In general the rule is to measure outcomes across 30-day spreads. If the goal is to get at least one P1 every 30 days, and we’ve got a satisfactory Pp distribution, then at the 30-day mark from the last P1, it becomes time to increase the rV for P1 findings by at least 25%. If, after 30 days that hasn’t moved the needle, then it’s time for another iteration until the desired effect has been reached (or the organization’s maximum amount they’d pay to prevent an issue being exploited in the wild has been reached; to arrive at this number, the organization needs to simply ask itself “how much would I pay to prevent a breach?”… short of seven figure payouts, this number should almost never be something as menial as $5k or such; stopping at such a low number means that as soon as the RoI for a security researcher decreases below that threshold, then they’ll stop hunting. Meanwhile, for an attacker, their upside remains a lot-lot-lot larger than $5k in most situations, allowing them to keep hunting beyond where the ethical hunters would stop, which is why incentivization should be an always growing function).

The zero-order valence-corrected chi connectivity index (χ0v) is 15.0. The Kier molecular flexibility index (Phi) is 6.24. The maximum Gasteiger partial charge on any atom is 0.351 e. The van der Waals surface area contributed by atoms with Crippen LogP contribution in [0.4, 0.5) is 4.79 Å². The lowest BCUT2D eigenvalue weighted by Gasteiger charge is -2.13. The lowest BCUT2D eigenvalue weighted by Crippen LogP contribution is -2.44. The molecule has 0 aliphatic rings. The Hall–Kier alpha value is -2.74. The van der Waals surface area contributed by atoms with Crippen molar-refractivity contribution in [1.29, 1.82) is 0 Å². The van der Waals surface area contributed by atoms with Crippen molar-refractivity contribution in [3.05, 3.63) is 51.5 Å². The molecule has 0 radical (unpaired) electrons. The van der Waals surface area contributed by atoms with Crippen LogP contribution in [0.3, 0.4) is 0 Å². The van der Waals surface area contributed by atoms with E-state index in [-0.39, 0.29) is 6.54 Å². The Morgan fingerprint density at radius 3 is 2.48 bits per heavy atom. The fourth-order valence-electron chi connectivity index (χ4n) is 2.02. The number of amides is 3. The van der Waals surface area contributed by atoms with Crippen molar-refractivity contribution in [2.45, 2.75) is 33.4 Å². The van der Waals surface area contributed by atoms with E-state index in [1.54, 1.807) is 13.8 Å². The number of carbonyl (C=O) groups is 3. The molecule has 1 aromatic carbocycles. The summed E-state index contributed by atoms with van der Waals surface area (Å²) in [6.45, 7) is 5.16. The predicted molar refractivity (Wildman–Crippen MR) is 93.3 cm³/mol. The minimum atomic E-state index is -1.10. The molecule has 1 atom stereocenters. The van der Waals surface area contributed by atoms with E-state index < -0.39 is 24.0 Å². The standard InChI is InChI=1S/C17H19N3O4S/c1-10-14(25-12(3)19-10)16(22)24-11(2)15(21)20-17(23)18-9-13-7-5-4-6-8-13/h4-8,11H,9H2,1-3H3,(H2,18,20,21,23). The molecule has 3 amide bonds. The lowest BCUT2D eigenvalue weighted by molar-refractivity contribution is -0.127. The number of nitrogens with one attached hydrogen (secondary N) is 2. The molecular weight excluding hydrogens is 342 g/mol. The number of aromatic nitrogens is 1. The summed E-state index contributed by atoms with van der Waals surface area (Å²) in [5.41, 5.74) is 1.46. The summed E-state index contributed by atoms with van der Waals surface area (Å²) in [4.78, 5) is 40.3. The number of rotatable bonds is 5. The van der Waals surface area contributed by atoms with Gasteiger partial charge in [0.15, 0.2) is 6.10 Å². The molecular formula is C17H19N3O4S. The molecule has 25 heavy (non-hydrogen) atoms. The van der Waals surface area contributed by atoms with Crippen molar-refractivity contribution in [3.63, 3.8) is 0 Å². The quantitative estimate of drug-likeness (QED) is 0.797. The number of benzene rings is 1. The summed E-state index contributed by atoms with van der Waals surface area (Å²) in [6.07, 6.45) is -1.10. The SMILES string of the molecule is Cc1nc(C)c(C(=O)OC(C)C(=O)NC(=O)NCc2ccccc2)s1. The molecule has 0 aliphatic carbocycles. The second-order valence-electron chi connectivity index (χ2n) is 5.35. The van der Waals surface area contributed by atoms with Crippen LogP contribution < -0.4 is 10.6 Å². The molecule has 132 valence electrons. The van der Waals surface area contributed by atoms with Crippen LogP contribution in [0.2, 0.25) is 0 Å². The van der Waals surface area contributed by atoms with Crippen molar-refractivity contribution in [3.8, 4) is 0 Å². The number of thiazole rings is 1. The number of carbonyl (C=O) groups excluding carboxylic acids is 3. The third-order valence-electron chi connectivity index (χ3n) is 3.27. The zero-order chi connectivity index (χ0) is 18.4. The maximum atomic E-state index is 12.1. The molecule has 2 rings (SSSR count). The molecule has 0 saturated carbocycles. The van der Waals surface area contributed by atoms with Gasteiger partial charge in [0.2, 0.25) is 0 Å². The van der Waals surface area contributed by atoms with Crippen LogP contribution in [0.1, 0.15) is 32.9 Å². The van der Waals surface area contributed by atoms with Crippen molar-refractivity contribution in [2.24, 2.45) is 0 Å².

It’s worth calling out that one could quickly get exponential with the above rule of increasing every 30 days. For instance, 2500 would become 3125, then 3900, then 4875, and in six months from the first adjustment, 9500, and would balloon to over 30k by the 12 month mark. To prevent this, after the first three adjustments at the 30-day mark (which will represent a rough doubling of rewards when done in 25% increments), adjustments should happen every 60 days going forward (further, not to go too far into the weeds, but if a program goes a full year without getting any findings for a given priority level, it’s worth critically evaluating the scope to make sure it’s sane, and then making adjustments every 90 days).
This should be adjusted by each priority level independent of the others – e.g. if there are plenty of P4s rolling in, then there’s no need to increase the rV for P4s until they dip below their desired threshold. And while thresholds can be (and often are) higher than one, as a rule, if there’s been no findings of a given nature over the course of 30 consecutive days, it’s time to raise the rV for that type of finding, regardless of any other thresholds. An important corollary to this is that: it’s important to be aware that focusing exclusively on critical findings is typically detrimental to the whole.